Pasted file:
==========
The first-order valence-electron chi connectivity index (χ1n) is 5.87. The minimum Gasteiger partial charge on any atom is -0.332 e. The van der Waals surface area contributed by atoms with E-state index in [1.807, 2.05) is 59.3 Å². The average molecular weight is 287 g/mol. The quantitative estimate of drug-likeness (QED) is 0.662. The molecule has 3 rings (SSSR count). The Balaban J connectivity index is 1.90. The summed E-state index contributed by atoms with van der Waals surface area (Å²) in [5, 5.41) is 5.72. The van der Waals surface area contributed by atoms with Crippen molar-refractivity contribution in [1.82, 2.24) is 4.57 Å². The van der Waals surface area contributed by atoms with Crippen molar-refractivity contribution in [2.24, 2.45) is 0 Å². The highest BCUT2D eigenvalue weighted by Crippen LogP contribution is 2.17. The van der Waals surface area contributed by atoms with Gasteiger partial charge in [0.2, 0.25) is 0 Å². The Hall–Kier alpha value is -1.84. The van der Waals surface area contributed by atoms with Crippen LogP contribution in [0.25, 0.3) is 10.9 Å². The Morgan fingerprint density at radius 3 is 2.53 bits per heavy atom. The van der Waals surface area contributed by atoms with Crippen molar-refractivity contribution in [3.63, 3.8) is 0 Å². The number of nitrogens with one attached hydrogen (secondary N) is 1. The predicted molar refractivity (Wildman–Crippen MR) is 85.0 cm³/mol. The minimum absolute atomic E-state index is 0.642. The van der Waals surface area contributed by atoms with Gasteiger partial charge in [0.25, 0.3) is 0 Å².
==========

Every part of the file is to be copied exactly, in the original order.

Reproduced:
The first-order valence-electron chi connectivity index (χ1n) is 5.87. The minimum Gasteiger partial charge on any atom is -0.332 e. The van der Waals surface area contributed by atoms with E-state index in [1.807, 2.05) is 59.3 Å². The average molecular weight is 287 g/mol. The quantitative estimate of drug-likeness (QED) is 0.662. The molecule has 3 rings (SSSR count). The Balaban J connectivity index is 1.90. The summed E-state index contributed by atoms with van der Waals surface area (Å²) in [5, 5.41) is 5.72. The van der Waals surface area contributed by atoms with Crippen molar-refractivity contribution in [1.82, 2.24) is 4.57 Å². The van der Waals surface area contributed by atoms with Crippen molar-refractivity contribution in [2.24, 2.45) is 0 Å². The highest BCUT2D eigenvalue weighted by Crippen LogP contribution is 2.17. The van der Waals surface area contributed by atoms with Gasteiger partial charge in [0.2, 0.25) is 0 Å². The Hall–Kier alpha value is -1.84. The van der Waals surface area contributed by atoms with Crippen LogP contribution in [0.25, 0.3) is 10.9 Å². The Morgan fingerprint density at radius 3 is 2.53 bits per heavy atom. The van der Waals surface area contributed by atoms with Crippen molar-refractivity contribution in [3.63, 3.8) is 0 Å². The number of nitrogens with one attached hydrogen (secondary N) is 1. The predicted molar refractivity (Wildman–Crippen MR) is 85.0 cm³/mol. The minimum absolute atomic E-state index is 0.642. The van der Waals surface area contributed by atoms with Gasteiger partial charge in [0.25, 0.3) is 0 Å².